When experimenting, I urge you to consider the following observations I've made, both on the bench & stage:

Make sure the ball ends of the strings are properly seated against the bridge plate.

All new strings must be 'stretched" sufficiently to make sure they stay in tune during playing time. Too many folks don't do this & end up blaming the manufacturer for strings that don't "hold tune too good".  Any accepted name brand of strings will be "good strings".

Brand new strings have a break in period of about 2 hours of playing time.  When you first put them on, they sound too 'zingy' and that's oft confused with string buzz. String it up, stretch the strings and play it for a couple hours (or let it rest overnight) and you'll hear how the strings will sound for their useful life.

Oh ya, for uncoated strings, I prefer John Pearse Strings.  They feel soft (just right) and have a gorgeous harmonic halo.  They have a 'beyond average' useful life, but not as long as Elixirs. 

Other GREAT acoustic strings come from D'Addario, Martin (SP), Ernie Ball (Cobalts) and DR.  Make sure you get them from an authorized distributor (like JustStrings.com) as counterfeit sets are showing up everywhere. 

I recommend using factory fresh strings. Sets that have been sitting around for years can get tarnished or rust, making the string effectively useless. Even if somebody on e-Bay has 50 sets of 10 year old Martin strings, for $10, pass on them.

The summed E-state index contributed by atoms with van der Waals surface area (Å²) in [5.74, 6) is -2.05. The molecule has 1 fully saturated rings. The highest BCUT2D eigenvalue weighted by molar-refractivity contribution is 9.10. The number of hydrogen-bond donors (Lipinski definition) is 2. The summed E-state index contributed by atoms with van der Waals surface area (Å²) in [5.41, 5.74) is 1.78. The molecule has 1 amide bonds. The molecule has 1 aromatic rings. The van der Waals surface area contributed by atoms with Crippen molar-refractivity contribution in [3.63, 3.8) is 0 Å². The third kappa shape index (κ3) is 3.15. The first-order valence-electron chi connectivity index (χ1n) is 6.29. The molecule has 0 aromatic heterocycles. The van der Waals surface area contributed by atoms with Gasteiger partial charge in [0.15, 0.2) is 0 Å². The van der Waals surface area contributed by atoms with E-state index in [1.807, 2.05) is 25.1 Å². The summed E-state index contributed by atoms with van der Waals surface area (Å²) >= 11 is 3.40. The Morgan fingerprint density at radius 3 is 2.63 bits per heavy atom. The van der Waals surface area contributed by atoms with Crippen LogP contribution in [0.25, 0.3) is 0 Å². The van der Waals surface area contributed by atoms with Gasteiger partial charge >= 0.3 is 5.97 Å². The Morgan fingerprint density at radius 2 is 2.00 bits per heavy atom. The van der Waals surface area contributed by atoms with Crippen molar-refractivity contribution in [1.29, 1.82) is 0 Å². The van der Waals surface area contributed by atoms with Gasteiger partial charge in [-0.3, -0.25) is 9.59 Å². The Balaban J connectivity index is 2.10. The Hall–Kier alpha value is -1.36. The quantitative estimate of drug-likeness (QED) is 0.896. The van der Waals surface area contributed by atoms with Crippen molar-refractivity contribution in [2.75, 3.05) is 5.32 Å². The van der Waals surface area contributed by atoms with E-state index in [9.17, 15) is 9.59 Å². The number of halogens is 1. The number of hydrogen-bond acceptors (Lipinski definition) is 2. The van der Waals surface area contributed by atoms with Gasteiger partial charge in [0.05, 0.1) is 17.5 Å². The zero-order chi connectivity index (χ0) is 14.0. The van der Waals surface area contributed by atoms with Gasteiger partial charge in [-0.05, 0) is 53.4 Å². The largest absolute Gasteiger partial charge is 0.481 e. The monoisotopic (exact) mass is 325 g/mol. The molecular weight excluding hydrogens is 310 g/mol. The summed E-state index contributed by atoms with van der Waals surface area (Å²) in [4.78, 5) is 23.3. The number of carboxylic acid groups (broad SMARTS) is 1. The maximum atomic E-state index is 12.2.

After that, just wait for your guitar will tell you when it's found its favorite set. Trust me...you'll know when that happens (:

Best of luck my friend (-:

Hey, what sort of girls do you all like - which ones are the best..........would  the loud ones suit me or do you like the quiet ones ....what about the skinny light ones compared to the thick heavy ones -   what about the ones with a wrapping on them compared to the ones without anything on them......gees, people ask some difficult questions -

But, I think Paul has given the best advice - regardless of what you buy, make sure you buy from one of the big guys who has a national reputation and a good stock turnover.   I have seen so many customers come in with a "bargain buy" of 10 sets of what turns out to be old tarnished stock that somebody has dumped on the internet.   I did this myself a couple of times in the early days until the penny dropped - and this was particularly prevalent when strings did not come with corrosion barrier packaging. 

Secondly, I would like a buck for every customer that asked me what I was doing when I stretched new strings prior to intonation/setup - as Paul also mentions.   

Regards, Rusty.    

  I used to tune my guitars over pitch then turn it down and re-tune to stretch them. I found that tuning to pitch and playing it with a flat pick for half an hour was more fun and just as good even if I do spend half of that time just tuning it back to pitch. ( Of course, I have the luxury of time to do this.) The instruments usually need a complete tuning next time I get it out but after that they usually stay very close to pitch even if it is a fairly long time before I play it again. ( Depending on the instrument, that is. I have NEVER been able to get a ukulele to do this. )

  I don't know if this is of interest to anyone here but I remember being very concerned about the cost of strings when I realized that I was going to need to change them fairly regularly. As it turns out, the real issue for me was having spare strings when I need them.